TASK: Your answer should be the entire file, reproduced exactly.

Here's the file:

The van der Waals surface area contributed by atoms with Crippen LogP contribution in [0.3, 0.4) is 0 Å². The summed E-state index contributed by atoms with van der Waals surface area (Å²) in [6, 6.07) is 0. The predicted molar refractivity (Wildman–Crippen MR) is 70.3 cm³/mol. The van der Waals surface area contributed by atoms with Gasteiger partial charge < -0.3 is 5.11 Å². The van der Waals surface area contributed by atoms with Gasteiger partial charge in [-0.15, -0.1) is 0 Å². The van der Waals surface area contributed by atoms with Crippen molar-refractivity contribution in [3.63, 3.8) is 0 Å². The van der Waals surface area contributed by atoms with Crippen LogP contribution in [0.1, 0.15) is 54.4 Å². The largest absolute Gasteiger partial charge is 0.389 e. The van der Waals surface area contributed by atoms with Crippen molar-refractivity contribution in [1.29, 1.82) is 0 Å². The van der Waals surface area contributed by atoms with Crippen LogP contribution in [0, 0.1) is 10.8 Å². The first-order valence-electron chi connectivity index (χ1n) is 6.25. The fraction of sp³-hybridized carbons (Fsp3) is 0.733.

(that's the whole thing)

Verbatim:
The van der Waals surface area contributed by atoms with Crippen LogP contribution in [0.3, 0.4) is 0 Å². The summed E-state index contributed by atoms with van der Waals surface area (Å²) in [6, 6.07) is 0. The predicted molar refractivity (Wildman–Crippen MR) is 70.3 cm³/mol. The van der Waals surface area contributed by atoms with Gasteiger partial charge < -0.3 is 5.11 Å². The van der Waals surface area contributed by atoms with Gasteiger partial charge in [-0.15, -0.1) is 0 Å². The van der Waals surface area contributed by atoms with Crippen molar-refractivity contribution in [3.63, 3.8) is 0 Å². The van der Waals surface area contributed by atoms with Crippen LogP contribution in [0.1, 0.15) is 54.4 Å². The largest absolute Gasteiger partial charge is 0.389 e. The van der Waals surface area contributed by atoms with Crippen molar-refractivity contribution in [1.29, 1.82) is 0 Å². The van der Waals surface area contributed by atoms with Crippen LogP contribution in [0, 0.1) is 10.8 Å². The first-order valence-electron chi connectivity index (χ1n) is 6.25. The fraction of sp³-hybridized carbons (Fsp3) is 0.733.